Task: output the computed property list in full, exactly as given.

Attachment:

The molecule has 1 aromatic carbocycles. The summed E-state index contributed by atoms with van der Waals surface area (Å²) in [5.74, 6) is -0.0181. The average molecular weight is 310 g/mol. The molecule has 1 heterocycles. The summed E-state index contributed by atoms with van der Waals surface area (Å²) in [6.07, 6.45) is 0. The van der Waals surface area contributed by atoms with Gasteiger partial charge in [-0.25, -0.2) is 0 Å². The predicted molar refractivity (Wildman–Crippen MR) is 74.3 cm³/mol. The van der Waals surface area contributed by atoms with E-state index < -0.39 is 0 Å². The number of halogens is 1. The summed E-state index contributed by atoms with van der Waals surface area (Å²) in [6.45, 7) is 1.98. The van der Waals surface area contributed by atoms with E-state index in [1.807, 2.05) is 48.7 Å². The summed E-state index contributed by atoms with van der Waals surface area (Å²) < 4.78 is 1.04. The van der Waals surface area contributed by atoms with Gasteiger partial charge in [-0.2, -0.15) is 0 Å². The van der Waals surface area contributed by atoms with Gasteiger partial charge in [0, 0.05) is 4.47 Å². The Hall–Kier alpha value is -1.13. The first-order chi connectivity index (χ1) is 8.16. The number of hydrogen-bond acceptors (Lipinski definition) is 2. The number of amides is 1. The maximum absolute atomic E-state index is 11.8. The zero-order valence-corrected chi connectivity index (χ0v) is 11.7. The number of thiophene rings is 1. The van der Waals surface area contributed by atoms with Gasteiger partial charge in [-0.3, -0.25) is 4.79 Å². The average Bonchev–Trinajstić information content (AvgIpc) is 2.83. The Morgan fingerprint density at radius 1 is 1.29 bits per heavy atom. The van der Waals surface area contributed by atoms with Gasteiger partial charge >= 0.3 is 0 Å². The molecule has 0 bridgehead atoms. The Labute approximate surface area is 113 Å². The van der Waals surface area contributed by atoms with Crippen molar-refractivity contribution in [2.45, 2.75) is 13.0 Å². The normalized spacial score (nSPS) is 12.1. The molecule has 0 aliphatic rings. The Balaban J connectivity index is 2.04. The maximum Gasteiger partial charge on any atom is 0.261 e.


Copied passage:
The molecule has 1 aromatic carbocycles. The summed E-state index contributed by atoms with van der Waals surface area (Å²) in [5.74, 6) is -0.0181. The average molecular weight is 310 g/mol. The molecule has 1 heterocycles. The summed E-state index contributed by atoms with van der Waals surface area (Å²) in [6.07, 6.45) is 0. The van der Waals surface area contributed by atoms with Gasteiger partial charge in [-0.25, -0.2) is 0 Å². The predicted molar refractivity (Wildman–Crippen MR) is 74.3 cm³/mol. The van der Waals surface area contributed by atoms with E-state index < -0.39 is 0 Å². The number of halogens is 1. The summed E-state index contributed by atoms with van der Waals surface area (Å²) in [6.45, 7) is 1.98. The van der Waals surface area contributed by atoms with E-state index in [1.807, 2.05) is 48.7 Å². The summed E-state index contributed by atoms with van der Waals surface area (Å²) < 4.78 is 1.04. The van der Waals surface area contributed by atoms with Gasteiger partial charge in [-0.2, -0.15) is 0 Å². The van der Waals surface area contributed by atoms with Gasteiger partial charge in [0, 0.05) is 4.47 Å². The Hall–Kier alpha value is -1.13. The first-order chi connectivity index (χ1) is 8.16. The number of hydrogen-bond acceptors (Lipinski definition) is 2. The number of amides is 1. The maximum absolute atomic E-state index is 11.8. The zero-order valence-corrected chi connectivity index (χ0v) is 11.7. The number of thiophene rings is 1. The van der Waals surface area contributed by atoms with Gasteiger partial charge in [-0.3, -0.25) is 4.79 Å². The average Bonchev–Trinajstić information content (AvgIpc) is 2.83. The Morgan fingerprint density at radius 1 is 1.29 bits per heavy atom. The van der Waals surface area contributed by atoms with Gasteiger partial charge >= 0.3 is 0 Å². The molecule has 0 bridgehead atoms. The Labute approximate surface area is 113 Å². The van der Waals surface area contributed by atoms with Crippen molar-refractivity contribution in [2.45, 2.75) is 13.0 Å². The normalized spacial score (nSPS) is 12.1. The molecule has 0 aliphatic rings. The Balaban J connectivity index is 2.04. The maximum Gasteiger partial charge on any atom is 0.261 e.